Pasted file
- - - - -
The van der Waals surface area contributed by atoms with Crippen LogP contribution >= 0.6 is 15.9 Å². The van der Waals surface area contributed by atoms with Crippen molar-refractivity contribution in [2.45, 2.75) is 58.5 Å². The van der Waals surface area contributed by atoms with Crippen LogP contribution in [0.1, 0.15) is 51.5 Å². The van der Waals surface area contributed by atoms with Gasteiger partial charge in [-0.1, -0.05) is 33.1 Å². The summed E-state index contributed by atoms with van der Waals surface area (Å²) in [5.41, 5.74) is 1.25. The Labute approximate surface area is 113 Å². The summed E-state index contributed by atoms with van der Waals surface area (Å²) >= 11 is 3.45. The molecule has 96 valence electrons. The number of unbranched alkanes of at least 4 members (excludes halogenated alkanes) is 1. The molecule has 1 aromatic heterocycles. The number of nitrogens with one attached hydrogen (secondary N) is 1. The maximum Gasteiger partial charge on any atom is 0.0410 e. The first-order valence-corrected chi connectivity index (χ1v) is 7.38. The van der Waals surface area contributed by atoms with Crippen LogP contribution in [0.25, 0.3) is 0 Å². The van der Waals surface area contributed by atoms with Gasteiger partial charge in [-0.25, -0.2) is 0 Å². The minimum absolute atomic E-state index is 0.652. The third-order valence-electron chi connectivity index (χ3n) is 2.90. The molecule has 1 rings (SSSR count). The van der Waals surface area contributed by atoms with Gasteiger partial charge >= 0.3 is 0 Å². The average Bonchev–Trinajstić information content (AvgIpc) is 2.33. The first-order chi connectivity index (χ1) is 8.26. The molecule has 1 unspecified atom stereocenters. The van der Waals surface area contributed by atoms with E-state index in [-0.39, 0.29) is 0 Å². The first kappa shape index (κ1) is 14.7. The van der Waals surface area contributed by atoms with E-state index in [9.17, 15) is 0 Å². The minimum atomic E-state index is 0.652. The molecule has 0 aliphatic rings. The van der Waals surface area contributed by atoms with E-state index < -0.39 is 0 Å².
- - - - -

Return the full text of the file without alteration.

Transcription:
The van der Waals surface area contributed by atoms with Crippen LogP contribution >= 0.6 is 15.9 Å². The van der Waals surface area contributed by atoms with Crippen molar-refractivity contribution in [2.45, 2.75) is 58.5 Å². The van der Waals surface area contributed by atoms with Crippen LogP contribution in [0.1, 0.15) is 51.5 Å². The van der Waals surface area contributed by atoms with Gasteiger partial charge in [-0.1, -0.05) is 33.1 Å². The summed E-state index contributed by atoms with van der Waals surface area (Å²) in [5.41, 5.74) is 1.25. The Labute approximate surface area is 113 Å². The summed E-state index contributed by atoms with van der Waals surface area (Å²) >= 11 is 3.45. The molecule has 96 valence electrons. The number of unbranched alkanes of at least 4 members (excludes halogenated alkanes) is 1. The molecule has 1 aromatic heterocycles. The number of nitrogens with one attached hydrogen (secondary N) is 1. The maximum Gasteiger partial charge on any atom is 0.0410 e. The first-order valence-corrected chi connectivity index (χ1v) is 7.38. The van der Waals surface area contributed by atoms with Crippen LogP contribution in [0.25, 0.3) is 0 Å². The van der Waals surface area contributed by atoms with Gasteiger partial charge in [-0.25, -0.2) is 0 Å². The minimum absolute atomic E-state index is 0.652. The third-order valence-electron chi connectivity index (χ3n) is 2.90. The molecule has 1 rings (SSSR count). The van der Waals surface area contributed by atoms with Gasteiger partial charge >= 0.3 is 0 Å². The average Bonchev–Trinajstić information content (AvgIpc) is 2.33. The first-order chi connectivity index (χ1) is 8.26. The molecule has 1 unspecified atom stereocenters. The van der Waals surface area contributed by atoms with E-state index in [-0.39, 0.29) is 0 Å². The first kappa shape index (κ1) is 14.7. The van der Waals surface area contributed by atoms with E-state index in [9.17, 15) is 0 Å². The minimum atomic E-state index is 0.652. The molecule has 0 aliphatic rings. The van der Waals surface area contributed by atoms with E-state index < -0.39 is 0 Å².